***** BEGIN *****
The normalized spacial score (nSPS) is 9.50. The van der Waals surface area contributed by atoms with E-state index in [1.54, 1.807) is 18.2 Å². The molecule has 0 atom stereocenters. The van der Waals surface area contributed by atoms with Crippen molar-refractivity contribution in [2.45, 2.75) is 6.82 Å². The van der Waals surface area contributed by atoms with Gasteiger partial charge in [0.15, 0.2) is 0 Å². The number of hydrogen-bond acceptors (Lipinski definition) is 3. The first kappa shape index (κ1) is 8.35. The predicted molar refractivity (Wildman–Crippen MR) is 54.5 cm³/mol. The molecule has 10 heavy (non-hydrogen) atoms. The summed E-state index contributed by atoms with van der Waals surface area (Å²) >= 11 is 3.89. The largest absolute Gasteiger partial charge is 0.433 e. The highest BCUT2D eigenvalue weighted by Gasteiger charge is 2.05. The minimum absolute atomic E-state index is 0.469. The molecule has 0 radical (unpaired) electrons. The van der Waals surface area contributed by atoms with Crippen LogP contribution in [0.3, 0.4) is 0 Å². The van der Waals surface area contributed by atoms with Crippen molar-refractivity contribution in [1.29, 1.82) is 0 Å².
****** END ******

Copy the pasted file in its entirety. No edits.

The normalized spacial score (nSPS) is 9.50. The van der Waals surface area contributed by atoms with E-state index in [1.54, 1.807) is 18.2 Å². The molecule has 0 atom stereocenters. The van der Waals surface area contributed by atoms with Crippen molar-refractivity contribution in [2.45, 2.75) is 6.82 Å². The van der Waals surface area contributed by atoms with Gasteiger partial charge in [0.15, 0.2) is 0 Å². The number of hydrogen-bond acceptors (Lipinski definition) is 3. The first kappa shape index (κ1) is 8.35. The predicted molar refractivity (Wildman–Crippen MR) is 54.5 cm³/mol. The molecule has 10 heavy (non-hydrogen) atoms. The summed E-state index contributed by atoms with van der Waals surface area (Å²) >= 11 is 3.89. The largest absolute Gasteiger partial charge is 0.433 e. The highest BCUT2D eigenvalue weighted by Gasteiger charge is 2.05. The minimum absolute atomic E-state index is 0.469. The molecule has 0 radical (unpaired) electrons. The van der Waals surface area contributed by atoms with Crippen LogP contribution in [0.3, 0.4) is 0 Å². The van der Waals surface area contributed by atoms with Crippen molar-refractivity contribution in [1.29, 1.82) is 0 Å².